Jacks back Cunningham to monitor GM crops

21 October 1998

Jack’s back — Cunningham to monitor GM crops

By FWi staff

FORMER agriculture minister Jack Cunningham is to head a ministerial group which will monitor the first commercial plantings of genetically modified (GM) crops.

Dr Cunningham, who left MAFF in July to become Minister for the Cabinet Office, will chair the group which will discuss – and advise the Government on – the environmental impact of GM issues raised by biotechnology.

The Ministerial Group on Biotechnology and Genetic Modification will work in parallel with the Advisory Committee on Releases into the Environment (ACRE), which is currently the Governments main advisor on GM technology.

ACRE will remain a scientifically-based committee and will consider applications to market GM crops and other organisms on a case-by-case basis.

The new group was unveiled today (Wednesday) by junior farm minister Jeff Rooker and environment minister Michael Meacher at a House of Lords Select Committee meeting.

The two ministers also revealed that tough new measures, better safety checks and greater transparency must be achieved by biotech companies before GM crops are made commercially available to all farmers.

Mr Meacher said he had considered recent calls by the Governments wildlife advisors English Nature for a moratorium on GM crops.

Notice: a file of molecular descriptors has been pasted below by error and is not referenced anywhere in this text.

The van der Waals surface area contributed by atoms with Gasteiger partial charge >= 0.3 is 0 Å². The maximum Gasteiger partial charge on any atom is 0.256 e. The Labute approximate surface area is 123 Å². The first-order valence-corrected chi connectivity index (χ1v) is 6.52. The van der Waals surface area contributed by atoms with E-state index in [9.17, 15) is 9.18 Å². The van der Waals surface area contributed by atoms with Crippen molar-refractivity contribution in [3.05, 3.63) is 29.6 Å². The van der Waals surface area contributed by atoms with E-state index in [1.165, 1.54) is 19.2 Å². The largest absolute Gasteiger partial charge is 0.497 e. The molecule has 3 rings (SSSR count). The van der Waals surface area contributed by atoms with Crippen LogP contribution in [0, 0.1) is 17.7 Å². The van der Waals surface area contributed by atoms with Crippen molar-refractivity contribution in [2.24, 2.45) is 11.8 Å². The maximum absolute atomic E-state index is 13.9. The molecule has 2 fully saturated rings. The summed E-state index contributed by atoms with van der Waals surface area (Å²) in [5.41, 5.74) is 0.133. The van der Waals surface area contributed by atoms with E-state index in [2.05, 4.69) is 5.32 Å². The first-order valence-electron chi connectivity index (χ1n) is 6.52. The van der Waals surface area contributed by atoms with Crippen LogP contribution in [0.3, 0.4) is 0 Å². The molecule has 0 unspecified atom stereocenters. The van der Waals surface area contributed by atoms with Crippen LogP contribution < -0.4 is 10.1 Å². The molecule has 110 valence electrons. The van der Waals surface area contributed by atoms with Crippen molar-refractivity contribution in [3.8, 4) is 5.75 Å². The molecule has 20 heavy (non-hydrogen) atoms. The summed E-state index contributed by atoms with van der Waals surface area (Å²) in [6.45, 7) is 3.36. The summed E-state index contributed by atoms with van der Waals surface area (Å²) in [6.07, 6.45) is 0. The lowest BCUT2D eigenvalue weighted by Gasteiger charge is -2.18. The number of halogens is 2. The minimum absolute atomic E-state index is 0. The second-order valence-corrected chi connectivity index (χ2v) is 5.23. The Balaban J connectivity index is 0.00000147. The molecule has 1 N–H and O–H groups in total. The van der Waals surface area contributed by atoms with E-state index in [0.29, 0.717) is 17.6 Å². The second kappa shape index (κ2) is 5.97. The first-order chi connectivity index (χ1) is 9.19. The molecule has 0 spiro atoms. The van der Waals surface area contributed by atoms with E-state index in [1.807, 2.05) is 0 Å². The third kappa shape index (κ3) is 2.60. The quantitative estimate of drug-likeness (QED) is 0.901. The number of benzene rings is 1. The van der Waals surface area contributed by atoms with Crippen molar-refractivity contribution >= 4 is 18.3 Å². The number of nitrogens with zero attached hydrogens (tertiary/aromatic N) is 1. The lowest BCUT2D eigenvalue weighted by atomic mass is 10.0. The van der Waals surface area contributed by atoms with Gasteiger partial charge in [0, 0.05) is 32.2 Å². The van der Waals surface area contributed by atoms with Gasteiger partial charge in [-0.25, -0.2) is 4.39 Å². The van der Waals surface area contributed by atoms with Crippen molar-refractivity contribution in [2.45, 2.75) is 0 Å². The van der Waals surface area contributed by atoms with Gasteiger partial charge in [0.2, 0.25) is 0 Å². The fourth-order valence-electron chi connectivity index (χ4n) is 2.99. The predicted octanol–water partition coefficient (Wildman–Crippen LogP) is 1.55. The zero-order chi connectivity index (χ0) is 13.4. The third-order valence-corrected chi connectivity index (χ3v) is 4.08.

“I feel strongly that the use of GM crops in agriculture must not put unacceptable pressure of our countryside and wildlife, and prejudice our goal of maintaining and, where possible, enhancing farmland biodiversity,” he said.

Under a fresh agreement with plant breeders, the first farm-scale plantings will be strictly limited and monitored for environmental effects alongside commercial plantings of conventional crops.

“It is extremely important that we do not travel further down the road to commercialisation of GM crops before we have this information,” said Mr Meacher.

Mr Rooker said the Government was also considering going even further by introducing monitoring arrangements capable of identifying any unexpected effects from GM crops should they emerge in the future.

“I hope to be able to make a further announcement about this shortly,” he said. “We are not rushing ahead, but thinking ahead.”

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